The Independent Voice of Southern Methodist University Since 1915

The Daily Campus

The Daily Campus

The Independent Voice of Southern Methodist University Since 1915

The Daily Campus

The Independent Voice of Southern Methodist University Since 1915

The Daily Campus

My quest to learn the musical instrument struck a chord much greater than the beautiful sound of a perfect stroke.
I decided to learn the guitar, but I walked away learning more about life
Bella Edmondson, Staff Editor • June 19, 2024
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Why a dead cell phone isn’t the end of the world

My cell phone broke last week. I had tried to fix it by removing the battery, recharging and then restarting it all together, but nothing worked. For the first three days the screen was blank, though I could still make and receive calls. Later, it completely died, and I’ve had an inoperable phone for the past six days. Needless to say, my broken phone has been the source of much stress and anxiety that, when I look back on it, was entirely unwarranted.

During the time of my blank screen, I was an absolute wreck. I called my parents in anger and fury, demanding a replacement. I drove my friends crazy because I would constantly ask them for rides to the Verizon store since I don’t have a car. Furthermore, I was always complaining to them about my lack of a phone. I felt absolutely secluded: first, no car; second, no phone. According to my own pessimistic outlook, the next logical progression would be no more Internet. I was focusing so much on the negative that it was beginning to control my outlook on life. What’s really sad though, is that a silly phone had such excessive control over my personality.

Sadly, Murphy’s Law applies to phones as well, and it finally died all together. If a blank screen could wreak so much havoc on my life, just imagine what a dead phone could do. I was poised for a complete cellular-driven breakdown. However, rather than causing me to sink deeper into my telephonic depression, the broken phone was unexpectedly liberating.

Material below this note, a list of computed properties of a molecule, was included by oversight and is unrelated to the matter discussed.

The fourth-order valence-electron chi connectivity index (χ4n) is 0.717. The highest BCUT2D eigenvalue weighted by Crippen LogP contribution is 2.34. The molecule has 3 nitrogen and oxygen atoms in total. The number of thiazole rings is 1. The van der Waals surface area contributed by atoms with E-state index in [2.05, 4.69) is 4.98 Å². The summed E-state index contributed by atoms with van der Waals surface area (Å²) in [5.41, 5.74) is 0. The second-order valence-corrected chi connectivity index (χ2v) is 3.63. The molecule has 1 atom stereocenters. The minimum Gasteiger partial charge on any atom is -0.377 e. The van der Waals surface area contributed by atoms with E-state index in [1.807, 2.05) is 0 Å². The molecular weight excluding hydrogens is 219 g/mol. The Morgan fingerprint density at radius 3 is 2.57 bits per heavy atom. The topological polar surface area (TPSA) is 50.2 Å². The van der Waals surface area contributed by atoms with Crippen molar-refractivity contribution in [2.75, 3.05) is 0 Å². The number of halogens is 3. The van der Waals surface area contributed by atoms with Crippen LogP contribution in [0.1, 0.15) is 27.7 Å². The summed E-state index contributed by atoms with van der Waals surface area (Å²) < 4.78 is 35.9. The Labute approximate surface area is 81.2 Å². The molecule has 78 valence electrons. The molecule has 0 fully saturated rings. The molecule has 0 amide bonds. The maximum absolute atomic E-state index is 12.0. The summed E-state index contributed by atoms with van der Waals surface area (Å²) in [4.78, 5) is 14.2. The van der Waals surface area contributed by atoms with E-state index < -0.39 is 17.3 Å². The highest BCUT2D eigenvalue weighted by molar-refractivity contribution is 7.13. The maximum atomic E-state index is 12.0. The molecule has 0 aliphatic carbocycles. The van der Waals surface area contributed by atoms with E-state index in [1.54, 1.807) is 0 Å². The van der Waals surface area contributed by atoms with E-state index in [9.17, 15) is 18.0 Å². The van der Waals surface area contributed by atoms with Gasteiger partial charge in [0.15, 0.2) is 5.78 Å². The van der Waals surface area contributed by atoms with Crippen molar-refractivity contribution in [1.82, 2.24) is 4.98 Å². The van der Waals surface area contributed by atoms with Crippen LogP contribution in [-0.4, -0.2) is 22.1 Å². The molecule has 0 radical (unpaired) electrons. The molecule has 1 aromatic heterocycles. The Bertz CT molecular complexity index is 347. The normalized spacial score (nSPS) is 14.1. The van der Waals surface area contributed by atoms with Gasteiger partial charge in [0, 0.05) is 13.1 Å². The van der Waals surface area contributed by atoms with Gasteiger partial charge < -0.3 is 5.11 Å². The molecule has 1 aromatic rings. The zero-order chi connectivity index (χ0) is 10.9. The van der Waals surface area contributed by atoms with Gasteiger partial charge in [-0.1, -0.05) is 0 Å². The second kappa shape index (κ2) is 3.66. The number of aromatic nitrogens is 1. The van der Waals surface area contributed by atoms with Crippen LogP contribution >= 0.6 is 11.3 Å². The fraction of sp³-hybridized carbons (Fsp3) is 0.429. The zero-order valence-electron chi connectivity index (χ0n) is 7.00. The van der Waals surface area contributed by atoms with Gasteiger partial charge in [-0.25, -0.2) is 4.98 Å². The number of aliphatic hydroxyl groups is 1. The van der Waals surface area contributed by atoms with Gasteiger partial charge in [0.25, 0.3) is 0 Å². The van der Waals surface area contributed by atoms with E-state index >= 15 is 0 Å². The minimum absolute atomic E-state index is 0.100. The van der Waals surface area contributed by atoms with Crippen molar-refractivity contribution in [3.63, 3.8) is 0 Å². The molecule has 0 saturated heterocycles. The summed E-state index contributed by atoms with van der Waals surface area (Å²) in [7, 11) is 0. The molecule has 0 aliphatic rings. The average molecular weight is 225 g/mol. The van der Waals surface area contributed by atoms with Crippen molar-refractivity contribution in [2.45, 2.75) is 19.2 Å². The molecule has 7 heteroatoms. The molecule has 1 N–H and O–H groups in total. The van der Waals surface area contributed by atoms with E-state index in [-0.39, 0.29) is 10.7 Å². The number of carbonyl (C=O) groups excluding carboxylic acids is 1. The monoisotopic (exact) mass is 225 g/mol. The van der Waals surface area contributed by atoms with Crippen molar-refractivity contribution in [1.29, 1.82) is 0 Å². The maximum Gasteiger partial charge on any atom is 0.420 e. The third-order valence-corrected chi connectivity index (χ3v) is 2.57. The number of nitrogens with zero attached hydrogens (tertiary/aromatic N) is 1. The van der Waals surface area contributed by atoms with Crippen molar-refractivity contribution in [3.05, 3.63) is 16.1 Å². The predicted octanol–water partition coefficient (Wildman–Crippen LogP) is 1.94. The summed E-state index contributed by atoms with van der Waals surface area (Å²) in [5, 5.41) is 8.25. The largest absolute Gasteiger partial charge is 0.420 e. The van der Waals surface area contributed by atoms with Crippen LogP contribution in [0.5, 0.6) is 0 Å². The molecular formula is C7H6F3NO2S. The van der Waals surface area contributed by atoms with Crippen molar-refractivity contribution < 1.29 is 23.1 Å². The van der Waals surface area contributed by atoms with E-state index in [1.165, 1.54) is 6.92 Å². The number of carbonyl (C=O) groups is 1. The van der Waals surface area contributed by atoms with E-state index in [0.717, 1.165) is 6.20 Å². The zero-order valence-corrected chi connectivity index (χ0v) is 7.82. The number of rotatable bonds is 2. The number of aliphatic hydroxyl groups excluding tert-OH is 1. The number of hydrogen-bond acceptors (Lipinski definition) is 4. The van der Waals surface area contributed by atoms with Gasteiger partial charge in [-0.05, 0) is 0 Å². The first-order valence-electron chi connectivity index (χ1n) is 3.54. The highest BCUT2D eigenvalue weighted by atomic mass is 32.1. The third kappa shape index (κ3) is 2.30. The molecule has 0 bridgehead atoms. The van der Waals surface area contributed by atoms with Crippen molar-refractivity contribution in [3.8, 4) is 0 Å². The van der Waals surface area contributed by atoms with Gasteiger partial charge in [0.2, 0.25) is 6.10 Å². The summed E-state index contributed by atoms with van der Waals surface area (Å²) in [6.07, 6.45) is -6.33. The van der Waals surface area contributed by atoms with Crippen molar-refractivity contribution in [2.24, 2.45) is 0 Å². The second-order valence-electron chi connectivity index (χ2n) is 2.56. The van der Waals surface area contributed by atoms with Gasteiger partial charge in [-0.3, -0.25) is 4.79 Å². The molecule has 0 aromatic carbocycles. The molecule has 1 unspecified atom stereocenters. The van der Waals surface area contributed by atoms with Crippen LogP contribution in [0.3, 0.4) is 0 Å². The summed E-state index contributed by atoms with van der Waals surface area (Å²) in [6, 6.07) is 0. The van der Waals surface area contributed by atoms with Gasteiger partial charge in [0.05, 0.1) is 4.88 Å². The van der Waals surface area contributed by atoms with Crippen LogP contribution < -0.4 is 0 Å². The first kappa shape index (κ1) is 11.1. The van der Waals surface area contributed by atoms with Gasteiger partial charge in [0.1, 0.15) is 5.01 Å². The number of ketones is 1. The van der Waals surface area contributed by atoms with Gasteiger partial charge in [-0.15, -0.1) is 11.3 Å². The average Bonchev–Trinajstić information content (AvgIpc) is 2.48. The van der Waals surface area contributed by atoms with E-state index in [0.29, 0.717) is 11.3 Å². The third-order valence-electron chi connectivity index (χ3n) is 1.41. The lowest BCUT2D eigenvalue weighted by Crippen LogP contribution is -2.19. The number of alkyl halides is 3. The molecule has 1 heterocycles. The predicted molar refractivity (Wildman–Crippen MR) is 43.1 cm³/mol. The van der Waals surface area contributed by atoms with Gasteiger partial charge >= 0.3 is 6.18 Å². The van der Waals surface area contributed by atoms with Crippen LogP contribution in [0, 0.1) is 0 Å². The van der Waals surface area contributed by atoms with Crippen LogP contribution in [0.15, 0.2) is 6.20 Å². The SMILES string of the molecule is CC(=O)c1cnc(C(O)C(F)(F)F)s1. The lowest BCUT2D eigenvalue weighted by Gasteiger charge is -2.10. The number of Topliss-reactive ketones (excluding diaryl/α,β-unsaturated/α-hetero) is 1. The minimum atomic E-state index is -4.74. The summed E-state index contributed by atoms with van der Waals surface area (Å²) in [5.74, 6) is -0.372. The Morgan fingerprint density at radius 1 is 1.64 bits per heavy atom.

Instead of dwelling on the negatives, I reveled in my newfound freedom. As childish as this sounds, a lack of cell phone resulted in a pleasant lack of responsibility. So many people, including myself, rely on cell phones to accomplish everyday tasks. Without a phone, I would always have an excuse for not showing up on time or not returning important phone calls. Even if I knew I had to call someone and just didn’t feel like it, I could always use the excuse, “my phone was broken and I couldn’t borrow a friend’s.” I could always place blame on not having a functional cell phone, and the best part was, I’m wasn’t even lying!

As a result of not having a phone, I was able to re-evaluate my dependence on technology. I decided not to allow it to control the way I live. Technological advances are supposed to make your life better, not make your life. Therefore, going without a cell phone should not have affected me so negatively. Like I said before, I learned that life can be just as good without a cell phone.

I took opportunities to focus on myself and things that I wanted to work on accomplishing. I could spend more time on homework because I wouldn’t be distracted by friends who had called me. Instead of calling someone to join me for lunch, I would go alone and get some reading done. Miraculously, I was able re-prioritize between friends and work, and the results were fantastic!

Despite the pleasure that comes from a mobile disconnect, I can’t lie and say that I’m not looking forward to the arrival of my replacement phone. I guess the change in attitude was more of a vacation rather than a newfound lifestyle. While I have enjoyed a brief period of seclusion from the cellular world, it’s time to re-enter the telephonic community.

However, I don’t think I’m ready to completely immerse myself just yet. I hope to use my new phone with more discretion. I won’t check it as often between classes, and when I’m in class, I’ll attempt to not constantly glance at the screen to check the time.

As for those of you who don’t believe me and are as attached to your phones as I used to be, I encourage you to try cutting down your cell phone time for a week. I’m not asking you to eliminate it all together; that’s ridiculous. But look at it this way: instead of talking on the phone between classes, take time to walk down the boulevard in silence and admire the trees and fancy cars.

Or instead of calling a friend to meet you at Subway, go alone. You might run into somebody while you’re there, and if not, you could always bring some reading with you. I promise these changes, that at first glance would seem to cause more stress, actually help in taking the tension away.

Christina DiPinto is a sophomore Spanish and CCPA double major. She can be reached for comment at [email protected].

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